New Travel Allowance Policy for Labs

New Travel Allowance Policy for Labs

Randy Wiitala, MT(ASCP)

Billing the Medicare program for a travel allowance has been a confusing issue to laboratory directors for a long time. The Health Care Financing Administration (HCFA) recently updated its Medicare policy regarding this, and the revision provides some welcome guidance on correct billing of multiple patients. The updated policy took effect for services on or after Oct. 1, 1998.

Lab directors who send out technicians to draw blood should review their charges and create or update the facility’s policy so that it complies with Medicare’s new guidelines.

Medicare will pay for a specimen-collection fee and a travel allowance when lab staff travel to nursing home or homebound patients to collect blood. HCFA developed this allowance to pay for travel expenses and personnel salary when, and only when, a venipuncture is performed. (Use CPT code G0001 for the venipuncture.)

If laboratory personnel are sent to pick up blood that someone else has drawn, Medicare does not reimburse for a travel allowance or a venipuncture.

Use the two HCPCS level II codes below to bill Medicare for a travel allowance. Before Oct. 1, 1998, either one of these codes could be reported. Now HCFA has indicated exactly when to assign each.

P9603 Travel allowance one way in connection with medically necessary laboratory specimen collection drawn from homebound or nursing home bound patient; prorated miles actually traveled

P9604 prorated trip charge

Under the current policy, use code P9603 when the average trip is longer than 20 miles (round trip). Payment is 75 cents per mile. To come up with this per-mile rate, HCFA used the federal mileage rate, which is 31 cents per mile, plus an additional 44 cents per mile to cover personnel time.

For example, if one staff member travels 50 miles round trip to draw a blood sample from one Medicare patient, the lab’s total reimbursement would be $37.50 (50 miles x 75 cents per mile) plus $3 for the venipuncture.

For trips that are less than 20 miles round trip, use code P9604. The payment for this code is $7.50 one way. To come up with this, HCFA assumed that it would take 15 minutes to travel 10 miles. HCFA, again, used 31 cents per mile (31 cents x 10 miles = $3.10). For personnel time, an hourly rate of $17.66 was used ($17.66 4 4 [i.e., 15 minutes] = $4.42). Adding these together ($3.10 + $4.42) equals $7.52.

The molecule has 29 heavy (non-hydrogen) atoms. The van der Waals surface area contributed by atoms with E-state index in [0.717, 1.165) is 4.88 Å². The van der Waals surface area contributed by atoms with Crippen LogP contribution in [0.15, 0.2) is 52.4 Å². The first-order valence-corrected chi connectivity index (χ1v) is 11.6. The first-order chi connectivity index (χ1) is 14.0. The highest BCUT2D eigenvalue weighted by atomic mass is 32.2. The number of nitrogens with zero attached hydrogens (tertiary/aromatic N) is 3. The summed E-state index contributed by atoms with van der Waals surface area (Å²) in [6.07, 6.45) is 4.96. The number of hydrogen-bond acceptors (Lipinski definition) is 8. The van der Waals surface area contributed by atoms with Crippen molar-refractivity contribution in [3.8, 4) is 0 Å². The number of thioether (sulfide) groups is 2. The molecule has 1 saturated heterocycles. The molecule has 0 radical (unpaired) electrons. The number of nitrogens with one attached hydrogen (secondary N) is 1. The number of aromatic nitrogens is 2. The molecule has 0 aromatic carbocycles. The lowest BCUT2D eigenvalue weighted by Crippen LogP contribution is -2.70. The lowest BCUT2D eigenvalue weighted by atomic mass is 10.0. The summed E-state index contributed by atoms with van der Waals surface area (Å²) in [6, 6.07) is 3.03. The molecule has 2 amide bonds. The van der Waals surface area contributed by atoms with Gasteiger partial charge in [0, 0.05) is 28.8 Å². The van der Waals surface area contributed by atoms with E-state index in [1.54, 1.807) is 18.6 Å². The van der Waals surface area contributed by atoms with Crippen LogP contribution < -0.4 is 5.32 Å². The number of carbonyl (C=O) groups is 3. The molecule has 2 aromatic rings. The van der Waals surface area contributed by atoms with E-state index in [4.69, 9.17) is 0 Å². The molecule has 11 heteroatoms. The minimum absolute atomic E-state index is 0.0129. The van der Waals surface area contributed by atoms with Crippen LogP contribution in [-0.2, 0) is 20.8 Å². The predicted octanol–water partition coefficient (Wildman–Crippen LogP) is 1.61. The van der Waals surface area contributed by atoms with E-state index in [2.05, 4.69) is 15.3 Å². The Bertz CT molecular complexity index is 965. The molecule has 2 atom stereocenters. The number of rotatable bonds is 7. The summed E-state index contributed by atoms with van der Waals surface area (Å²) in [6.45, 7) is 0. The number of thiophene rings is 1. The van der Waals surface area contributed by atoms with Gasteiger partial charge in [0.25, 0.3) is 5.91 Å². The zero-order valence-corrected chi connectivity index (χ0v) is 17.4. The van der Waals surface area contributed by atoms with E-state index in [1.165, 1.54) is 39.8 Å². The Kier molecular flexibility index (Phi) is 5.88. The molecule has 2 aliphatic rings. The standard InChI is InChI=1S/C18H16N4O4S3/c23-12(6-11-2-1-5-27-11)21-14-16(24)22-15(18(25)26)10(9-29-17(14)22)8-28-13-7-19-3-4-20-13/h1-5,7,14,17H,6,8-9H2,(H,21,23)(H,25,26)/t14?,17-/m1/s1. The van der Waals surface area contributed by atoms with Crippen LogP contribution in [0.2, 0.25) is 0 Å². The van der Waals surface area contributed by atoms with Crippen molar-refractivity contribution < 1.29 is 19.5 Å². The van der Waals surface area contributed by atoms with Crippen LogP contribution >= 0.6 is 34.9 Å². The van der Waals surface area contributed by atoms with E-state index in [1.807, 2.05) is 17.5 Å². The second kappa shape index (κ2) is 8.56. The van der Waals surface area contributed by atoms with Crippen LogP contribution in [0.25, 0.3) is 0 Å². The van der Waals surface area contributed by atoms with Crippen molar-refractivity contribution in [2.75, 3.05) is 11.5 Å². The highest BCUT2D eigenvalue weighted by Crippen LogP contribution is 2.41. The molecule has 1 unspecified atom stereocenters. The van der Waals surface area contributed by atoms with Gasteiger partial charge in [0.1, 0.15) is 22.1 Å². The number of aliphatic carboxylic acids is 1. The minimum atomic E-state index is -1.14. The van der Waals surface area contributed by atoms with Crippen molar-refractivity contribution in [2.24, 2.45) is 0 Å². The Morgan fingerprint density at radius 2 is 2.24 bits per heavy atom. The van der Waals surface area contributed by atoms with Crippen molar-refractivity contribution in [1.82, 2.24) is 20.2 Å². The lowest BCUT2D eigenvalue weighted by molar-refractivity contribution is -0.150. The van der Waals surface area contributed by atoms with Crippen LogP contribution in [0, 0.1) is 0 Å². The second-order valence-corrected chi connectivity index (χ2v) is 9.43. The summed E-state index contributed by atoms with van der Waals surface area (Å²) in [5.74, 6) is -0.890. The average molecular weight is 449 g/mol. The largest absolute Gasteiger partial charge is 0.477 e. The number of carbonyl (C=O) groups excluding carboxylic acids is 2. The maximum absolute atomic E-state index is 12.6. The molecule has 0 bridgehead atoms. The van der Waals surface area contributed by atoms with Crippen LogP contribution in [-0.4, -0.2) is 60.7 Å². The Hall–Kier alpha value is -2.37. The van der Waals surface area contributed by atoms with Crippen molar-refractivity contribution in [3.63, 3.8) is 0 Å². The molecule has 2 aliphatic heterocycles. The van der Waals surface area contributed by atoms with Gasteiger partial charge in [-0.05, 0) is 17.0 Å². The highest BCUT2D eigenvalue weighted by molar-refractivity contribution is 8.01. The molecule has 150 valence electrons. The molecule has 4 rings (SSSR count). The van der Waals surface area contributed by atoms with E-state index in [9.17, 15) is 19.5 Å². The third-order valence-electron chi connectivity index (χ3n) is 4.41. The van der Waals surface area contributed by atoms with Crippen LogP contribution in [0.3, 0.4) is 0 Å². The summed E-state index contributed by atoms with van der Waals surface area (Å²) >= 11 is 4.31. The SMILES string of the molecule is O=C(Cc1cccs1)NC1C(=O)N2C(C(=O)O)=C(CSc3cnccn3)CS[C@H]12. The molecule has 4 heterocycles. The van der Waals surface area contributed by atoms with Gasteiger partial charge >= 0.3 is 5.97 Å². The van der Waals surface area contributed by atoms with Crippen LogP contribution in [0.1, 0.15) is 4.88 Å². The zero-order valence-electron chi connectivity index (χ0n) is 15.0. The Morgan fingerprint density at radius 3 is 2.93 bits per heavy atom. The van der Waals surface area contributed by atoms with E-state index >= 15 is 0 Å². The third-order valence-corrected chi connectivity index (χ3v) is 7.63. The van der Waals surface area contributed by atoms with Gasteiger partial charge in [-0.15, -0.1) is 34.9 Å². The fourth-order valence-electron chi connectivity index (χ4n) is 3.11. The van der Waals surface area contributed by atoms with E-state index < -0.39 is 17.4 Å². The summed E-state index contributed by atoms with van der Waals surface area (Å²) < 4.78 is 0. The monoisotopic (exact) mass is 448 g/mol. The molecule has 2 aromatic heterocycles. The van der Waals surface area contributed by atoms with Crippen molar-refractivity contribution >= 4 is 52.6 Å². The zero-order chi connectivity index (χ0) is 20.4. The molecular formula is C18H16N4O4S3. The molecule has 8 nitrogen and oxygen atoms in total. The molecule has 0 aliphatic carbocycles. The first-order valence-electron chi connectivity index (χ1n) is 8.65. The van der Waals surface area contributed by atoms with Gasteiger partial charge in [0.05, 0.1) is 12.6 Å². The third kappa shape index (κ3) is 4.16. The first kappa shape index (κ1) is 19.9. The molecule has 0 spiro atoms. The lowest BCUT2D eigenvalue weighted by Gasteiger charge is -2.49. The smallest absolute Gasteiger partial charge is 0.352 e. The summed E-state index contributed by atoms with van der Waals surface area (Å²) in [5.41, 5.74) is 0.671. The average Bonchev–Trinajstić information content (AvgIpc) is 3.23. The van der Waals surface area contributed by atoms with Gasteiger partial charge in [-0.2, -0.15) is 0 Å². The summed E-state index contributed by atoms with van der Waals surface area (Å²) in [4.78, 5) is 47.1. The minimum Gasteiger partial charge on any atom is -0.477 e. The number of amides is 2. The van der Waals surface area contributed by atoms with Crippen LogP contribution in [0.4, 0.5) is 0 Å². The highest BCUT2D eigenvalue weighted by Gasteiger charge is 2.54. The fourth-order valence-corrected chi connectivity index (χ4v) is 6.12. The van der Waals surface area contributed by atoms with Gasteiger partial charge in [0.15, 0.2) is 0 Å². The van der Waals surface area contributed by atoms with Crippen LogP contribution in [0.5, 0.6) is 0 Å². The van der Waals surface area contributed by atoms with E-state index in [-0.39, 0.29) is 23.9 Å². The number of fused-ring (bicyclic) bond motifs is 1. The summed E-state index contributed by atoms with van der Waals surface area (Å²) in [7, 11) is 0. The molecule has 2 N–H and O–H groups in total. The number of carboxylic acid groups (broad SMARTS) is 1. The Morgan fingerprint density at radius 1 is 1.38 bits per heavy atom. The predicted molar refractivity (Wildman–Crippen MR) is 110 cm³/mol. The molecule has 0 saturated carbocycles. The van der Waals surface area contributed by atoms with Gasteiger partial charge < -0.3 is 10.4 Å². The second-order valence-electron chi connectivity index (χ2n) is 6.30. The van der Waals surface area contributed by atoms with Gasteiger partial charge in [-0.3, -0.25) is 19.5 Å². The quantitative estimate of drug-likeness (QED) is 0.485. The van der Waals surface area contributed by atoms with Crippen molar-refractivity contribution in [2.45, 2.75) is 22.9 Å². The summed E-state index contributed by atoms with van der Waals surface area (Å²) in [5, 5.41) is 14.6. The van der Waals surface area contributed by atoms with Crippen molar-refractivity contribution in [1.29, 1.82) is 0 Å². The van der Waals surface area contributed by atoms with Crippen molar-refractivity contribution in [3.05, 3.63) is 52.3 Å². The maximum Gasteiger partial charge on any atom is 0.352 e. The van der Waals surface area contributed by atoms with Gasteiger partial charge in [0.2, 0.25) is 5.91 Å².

For example, a lab technician travels five miles each way to a patient’s home without making any other stops or pick-ups. Payment would be $15 ($7.50 x 2) plus $3 for the venipuncture.

This is where things get confusing. The above guidelines are straightforward but only if the technician draws one patient’s blood sample per trip. In reality, though, that isn’t what usually happens.

When a lab technician makes multiple stops or draws blood from multiple patients per stop, Medicare prorates the travel allowance. A specimen-collection fee is paid for each patient whose blood is drawn. The examples below may clarify this somewhat.

* Blood is drawn from two homebound patients during one round trip. Patient A is covered by Medicare and lives 25 miles from the laboratory and Patient B, a non-Medicare patient, lives five miles farther. Therefore, because the lab technician traveled a total of 60 miles (round trip), code P9603 would be billed. Although he or she collected blood from two patients, Medicare covered only one. Therefore, the lab would bill Medicare for only half of the miles traveled. This would calculate to $22.50 (75 cents x 30 miles) in addition to the $3 venipuncture.

* A technician draws the blood of five different homebound patients, four of whom are covered by Medicare and one who is not. The total round trip is less than 20 miles, so code P9604 would be billed. The flat rate of $7.50 would be charged six times (five stops and the return to the lab) to equal $45. However, each claim would be for $9 because the total of $45 must be divided among the five patients visited. Four claims would be submitted to Medicare for $9 each, plus a $3 venipuncture charge for each.

* Three Medicare patients at a nursing home that is two miles from the lab have their blood drawn. The $7.50 flat rate is multiplied by two for the round trip ($15) and then divided by three to equal $5. In this case, you would bill Medicare $5 and use code P9604 for each patient plus a $3 venipuncture charge for each. *

Randy Wiitala is a senior health care consultant at Medical Learning Inc., St. Paul, MN. His laboratory-related expertise includes CPT coding assignment, lab chargemaster and regulatory agency compliance.